A-magasinetreported that there was a wave of such hateful messages earlier this year, just after then-Justice Minister Sylvi Listhaug of the Progress Party controversially claimed on her own Facebook page that the Labour Party put the interests of terrorists above national security . The public and political outrage that followed forced Listhaug to ultimately apologize for her inflammatory statement and resign her government post . Many think Listhaug’s Facebook post emboldened racists and anti-Islamists to send their threatening messages, although nearly all hide behind anonymity.

Now police in Oslo who specialize in tracking online crime think they have a good chance to expose the offenders. “It’s very important to reveal the extent of this type of crime,” Lillebakken of the Oslo Police District toldAftenposten. She stressed that threats, discriminatory remarks and hateful content are not covered under constitutional guarantees of freedom of expression.

Investigation welcomed

Frode Elgesem, who coodinated all the lawyers appointed to support victims’ families and survivors of the July 22 terrorist attacks, welcomes the new police response to the threats against the AUF members. Many have since left politics and stopped expressing themselves publicly, which he considers a result of the pressure against freedom of expression itself.

“It’s important that those receiving such threats know that they’re being followed up,” Elgesem told Norwegian Broadcasting (NRK) on Wednesday. He thinks the Oslo Police District’s investigation, aimed at revealing and punishing those sending the hate messages and threats, is “the clearest manner in which society can signal that such messages are not acceptable.”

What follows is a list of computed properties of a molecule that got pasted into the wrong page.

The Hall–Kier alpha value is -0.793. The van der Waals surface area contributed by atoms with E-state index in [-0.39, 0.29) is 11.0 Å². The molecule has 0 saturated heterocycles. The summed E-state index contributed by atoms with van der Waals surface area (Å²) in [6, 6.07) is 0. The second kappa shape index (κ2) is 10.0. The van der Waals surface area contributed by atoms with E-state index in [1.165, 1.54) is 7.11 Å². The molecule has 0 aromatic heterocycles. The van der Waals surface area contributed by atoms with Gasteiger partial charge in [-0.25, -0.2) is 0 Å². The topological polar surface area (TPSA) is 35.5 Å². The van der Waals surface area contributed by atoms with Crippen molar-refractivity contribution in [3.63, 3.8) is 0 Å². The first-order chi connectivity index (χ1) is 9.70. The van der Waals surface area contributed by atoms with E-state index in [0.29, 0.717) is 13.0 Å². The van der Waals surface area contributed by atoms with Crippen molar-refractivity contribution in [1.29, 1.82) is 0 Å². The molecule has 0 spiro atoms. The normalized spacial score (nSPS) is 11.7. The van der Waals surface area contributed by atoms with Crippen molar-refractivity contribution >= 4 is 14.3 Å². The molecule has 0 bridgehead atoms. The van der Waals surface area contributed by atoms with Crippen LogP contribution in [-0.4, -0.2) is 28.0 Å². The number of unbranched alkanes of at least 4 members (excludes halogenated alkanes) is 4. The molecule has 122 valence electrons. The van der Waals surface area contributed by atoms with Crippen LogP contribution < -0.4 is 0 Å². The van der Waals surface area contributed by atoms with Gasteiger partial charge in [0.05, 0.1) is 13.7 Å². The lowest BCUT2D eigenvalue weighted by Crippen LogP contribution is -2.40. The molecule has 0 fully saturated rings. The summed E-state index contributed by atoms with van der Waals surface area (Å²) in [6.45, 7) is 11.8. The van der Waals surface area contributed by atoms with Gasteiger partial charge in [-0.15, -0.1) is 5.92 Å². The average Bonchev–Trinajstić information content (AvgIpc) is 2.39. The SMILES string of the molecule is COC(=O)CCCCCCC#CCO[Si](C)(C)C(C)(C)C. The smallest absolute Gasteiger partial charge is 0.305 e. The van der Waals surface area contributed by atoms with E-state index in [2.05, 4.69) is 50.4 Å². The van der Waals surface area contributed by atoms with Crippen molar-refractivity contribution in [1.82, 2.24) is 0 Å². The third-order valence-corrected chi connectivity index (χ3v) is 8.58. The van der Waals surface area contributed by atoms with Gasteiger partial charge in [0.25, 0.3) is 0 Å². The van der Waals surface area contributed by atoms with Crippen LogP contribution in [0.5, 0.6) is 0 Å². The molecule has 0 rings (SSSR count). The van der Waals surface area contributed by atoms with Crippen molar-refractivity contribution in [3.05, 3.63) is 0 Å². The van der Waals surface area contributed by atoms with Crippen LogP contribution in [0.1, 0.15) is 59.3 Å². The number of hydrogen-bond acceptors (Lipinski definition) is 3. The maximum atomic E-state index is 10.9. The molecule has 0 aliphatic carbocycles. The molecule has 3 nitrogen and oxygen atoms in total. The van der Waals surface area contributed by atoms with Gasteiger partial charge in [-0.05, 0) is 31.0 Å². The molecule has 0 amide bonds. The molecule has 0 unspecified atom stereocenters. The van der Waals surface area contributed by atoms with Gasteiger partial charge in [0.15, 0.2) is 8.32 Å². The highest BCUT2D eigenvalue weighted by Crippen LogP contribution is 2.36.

He also urged anyone receiving such hateful messages to report them to police, “to get the extent of them known and tackled.” He said they are covered under several portions of the law and can result in prison terms or fines.

newsinenglish.no\
extremism government July22 politics racism
If you notice an error, highlight the text you want and press Ctrl + Enter to report it to the editor
I recommend
No recommendations yet

Comments

Post your comment to communicate and discuss this article.

Society
Over 334,000 people were paid disability insurance at the end of September.This is an increase of 2,100 people, but the proportion of social security payments remains stable.   This is shown in figures for the third quarter from Nav.A total of 9.8% of the population aged 18 to 67 years old are disabled. This is the same share as at the end of the second quarter. There has been an increase in all counties in the past year,except in Troms, which has had a de...
Society
Eastern Norway gained more rain over the weekend than the total in June and July Throughout June and July, a total of 78.1 millimetres of rain fell on Tryvannshøgda in Oslo. On Saturday and Sunday, 98.2 millimetres were measured.   The contrasts were shown in the years rainfall in Norway. “In summer, less rain fell than normal, while both Saturday and Sunday were on the top five list of wet November days since the Meteorological Institute started measureme...
Society